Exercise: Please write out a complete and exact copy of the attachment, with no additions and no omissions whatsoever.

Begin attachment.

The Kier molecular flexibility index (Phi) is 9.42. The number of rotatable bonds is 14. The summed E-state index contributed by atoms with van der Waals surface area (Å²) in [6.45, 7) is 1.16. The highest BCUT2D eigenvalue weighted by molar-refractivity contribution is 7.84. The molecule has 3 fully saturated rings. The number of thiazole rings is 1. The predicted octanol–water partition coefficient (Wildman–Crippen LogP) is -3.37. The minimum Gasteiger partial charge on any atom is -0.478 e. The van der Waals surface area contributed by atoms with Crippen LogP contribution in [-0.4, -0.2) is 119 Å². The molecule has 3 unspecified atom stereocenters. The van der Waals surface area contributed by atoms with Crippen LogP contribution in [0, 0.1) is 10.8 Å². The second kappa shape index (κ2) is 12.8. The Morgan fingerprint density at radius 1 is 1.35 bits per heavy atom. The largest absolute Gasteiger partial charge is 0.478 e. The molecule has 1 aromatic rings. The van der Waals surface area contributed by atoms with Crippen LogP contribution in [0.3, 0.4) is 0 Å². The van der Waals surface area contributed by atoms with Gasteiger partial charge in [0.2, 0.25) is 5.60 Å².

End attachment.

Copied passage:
The Kier molecular flexibility index (Phi) is 9.42. The number of rotatable bonds is 14. The summed E-state index contributed by atoms with van der Waals surface area (Å²) in [6.45, 7) is 1.16. The highest BCUT2D eigenvalue weighted by molar-refractivity contribution is 7.84. The molecule has 3 fully saturated rings. The number of thiazole rings is 1. The predicted octanol–water partition coefficient (Wildman–Crippen LogP) is -3.37. The minimum Gasteiger partial charge on any atom is -0.478 e. The van der Waals surface area contributed by atoms with Crippen LogP contribution in [-0.4, -0.2) is 119 Å². The molecule has 3 unspecified atom stereocenters. The van der Waals surface area contributed by atoms with Crippen LogP contribution in [0, 0.1) is 10.8 Å². The second kappa shape index (κ2) is 12.8. The Morgan fingerprint density at radius 1 is 1.35 bits per heavy atom. The largest absolute Gasteiger partial charge is 0.478 e. The molecule has 1 aromatic rings. The van der Waals surface area contributed by atoms with Crippen LogP contribution in [0.3, 0.4) is 0 Å². The van der Waals surface area contributed by atoms with Gasteiger partial charge in [0.2, 0.25) is 5.60 Å².